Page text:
Monday, November 30, 2009
Hot pots are the quintessential Japanese comfort food: simple, fast, and easy to prepare. Many Americans, though, have almost no point of reference for Japanese food beyond the local sushi bar, so cooking this cuisine can sometimes seem exotic and intimidating. On December 8th, Japan Society is hosting chef Tadashi Ono of Matsuri restaurant and food journalist Harris Salat, the authors of Japanese Hot Pots: Comforting One-Pot Meals, to introduce and demystify this communal eating tradition for American home cooks with belly-warming dishes from all corners of Japan.
Hot pots are a well-balanced and naturally nutritious bounty of roots, greens, mushrooms, onion, tofu, noodles, and chicken, seafood, or meat, all infused with lip-smacking Japanese flavors (tastes we already love in sushi). Heartier than soup but not as dense as stew, these dishes are perfect for a crisp autumn day or an icy winter night.
Tadashi Ono has a blog where you can check out videos on preparing a range of exquisite dishes. Harris Salat also has a blog entitled The Japanese Food Report that is not only extremely mouth-watering, it's full of helpful tips for the kitchen.
Wednesday, November 25, 2009
With the explosion of Japanese manga and anime taking America by storm in recent years, we can expect that a lot of kids today are dreaming of becoming future animators and manga-ka. But how do you become one exactly? Well, one way to get started is by getting the appropriate training, which was hard to come by in the US until now…
Tuesday, November 24, 2009
For Middle and High School Educators & School Administrators
Apply by Thursday, January, 21, 2010
Wednesday, June 30 — Tuesday, July 20
The Educators’ Study Tour to Japan offers educators the opportunity to travel to Japan for three weeks to experience Japan first hand and bring their experiences back to the classroom. The program is open to middle and high school educators, librarians and school administrators, and includes a study tour to Japan in June–July, and orientation during the spring prior to departure for a cost of $1,000.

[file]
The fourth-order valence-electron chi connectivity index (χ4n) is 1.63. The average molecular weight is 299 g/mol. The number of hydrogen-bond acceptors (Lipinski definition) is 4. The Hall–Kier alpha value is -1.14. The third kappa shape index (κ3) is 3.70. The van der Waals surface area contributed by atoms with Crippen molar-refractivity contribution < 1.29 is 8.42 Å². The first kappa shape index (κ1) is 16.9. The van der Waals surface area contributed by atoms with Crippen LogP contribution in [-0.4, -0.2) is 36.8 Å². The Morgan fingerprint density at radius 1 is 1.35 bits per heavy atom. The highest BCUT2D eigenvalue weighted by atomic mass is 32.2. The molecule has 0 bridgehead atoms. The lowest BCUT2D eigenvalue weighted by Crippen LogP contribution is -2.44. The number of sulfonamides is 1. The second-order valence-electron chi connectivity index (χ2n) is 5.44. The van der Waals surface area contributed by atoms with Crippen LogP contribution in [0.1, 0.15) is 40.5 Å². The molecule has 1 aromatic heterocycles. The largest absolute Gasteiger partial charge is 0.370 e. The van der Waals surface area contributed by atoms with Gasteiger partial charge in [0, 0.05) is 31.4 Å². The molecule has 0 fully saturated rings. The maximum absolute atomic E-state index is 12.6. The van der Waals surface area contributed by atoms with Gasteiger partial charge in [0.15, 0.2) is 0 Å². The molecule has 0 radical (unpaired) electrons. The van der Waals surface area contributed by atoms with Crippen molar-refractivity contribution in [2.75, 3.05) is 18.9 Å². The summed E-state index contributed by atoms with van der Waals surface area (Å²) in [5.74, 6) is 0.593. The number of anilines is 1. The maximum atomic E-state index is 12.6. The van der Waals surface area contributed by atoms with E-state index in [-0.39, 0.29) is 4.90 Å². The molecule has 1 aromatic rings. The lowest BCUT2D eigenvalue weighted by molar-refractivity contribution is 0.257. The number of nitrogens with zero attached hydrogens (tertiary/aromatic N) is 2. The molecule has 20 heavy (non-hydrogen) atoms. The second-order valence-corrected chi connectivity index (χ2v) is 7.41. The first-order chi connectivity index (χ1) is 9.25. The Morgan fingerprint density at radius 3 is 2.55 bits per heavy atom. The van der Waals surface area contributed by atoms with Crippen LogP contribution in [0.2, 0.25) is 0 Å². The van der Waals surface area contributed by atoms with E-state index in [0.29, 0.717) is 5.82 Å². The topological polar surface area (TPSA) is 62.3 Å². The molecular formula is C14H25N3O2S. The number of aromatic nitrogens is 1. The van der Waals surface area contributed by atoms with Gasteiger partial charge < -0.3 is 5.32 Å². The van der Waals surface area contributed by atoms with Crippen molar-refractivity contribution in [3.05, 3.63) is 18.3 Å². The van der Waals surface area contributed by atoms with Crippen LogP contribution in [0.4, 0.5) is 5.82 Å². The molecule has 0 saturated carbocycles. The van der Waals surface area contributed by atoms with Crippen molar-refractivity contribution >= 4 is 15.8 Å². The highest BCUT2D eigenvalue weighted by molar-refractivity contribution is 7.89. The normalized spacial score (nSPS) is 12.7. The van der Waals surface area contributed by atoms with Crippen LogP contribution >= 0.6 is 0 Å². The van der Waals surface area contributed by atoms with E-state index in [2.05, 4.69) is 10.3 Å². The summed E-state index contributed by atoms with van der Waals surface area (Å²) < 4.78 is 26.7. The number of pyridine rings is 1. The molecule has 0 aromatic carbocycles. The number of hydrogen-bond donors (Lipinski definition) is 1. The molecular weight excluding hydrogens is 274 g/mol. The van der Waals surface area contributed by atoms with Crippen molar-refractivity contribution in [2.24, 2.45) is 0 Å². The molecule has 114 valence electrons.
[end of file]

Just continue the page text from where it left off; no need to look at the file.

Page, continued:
Eight to 10 full-time classroom teachers and librarians who teach about Japan as an area of instruction as well as school administrators will be selected for the program through a competitive process. Individuals are also encouraged to apply, especially if his/her school currently has classes on Japan. The program is open to all public, private or parochial middle and high school educators in the tri-state area (New Jersey, Connecticut and New York).
Highlights: The study tour will acquaint the participants with Japanese society through a wide range of site visits in Tokyo, Kyoto, Nara and Hiroshima. A homestay with a family and school visits are significant parts of the program. The tour focuses on K–12 school visits to help participants have a better understanding of Japan’s education system by meeting their counterparts in Japanese schools. In addition, educators have the opportunity to meet an A-bomb survivor in Hiroshima, who will talk about his/her personal experiences.
Click Here For More Information on the Program and How To Apply
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Thursday, November 19, 2009
Lucky for us, Sir Deryck Maughan, the head of KKR’s Global Financial Institutions Group and Chairman of KKR Japan and John Paulson, President and Portfolio Manager, Paulson & Co. Inc. are coming to Japan Society next month to discuss the future of economics in Japan and the United States. So we’ll know for sure whether fire is really going to rain from the sky or not.
If you’re looking to come to any of our upcoming Corporate Events, be sure to check out this fun video for tips on how to properly exchange business cards or meishi (名刺) with a Japanese business person!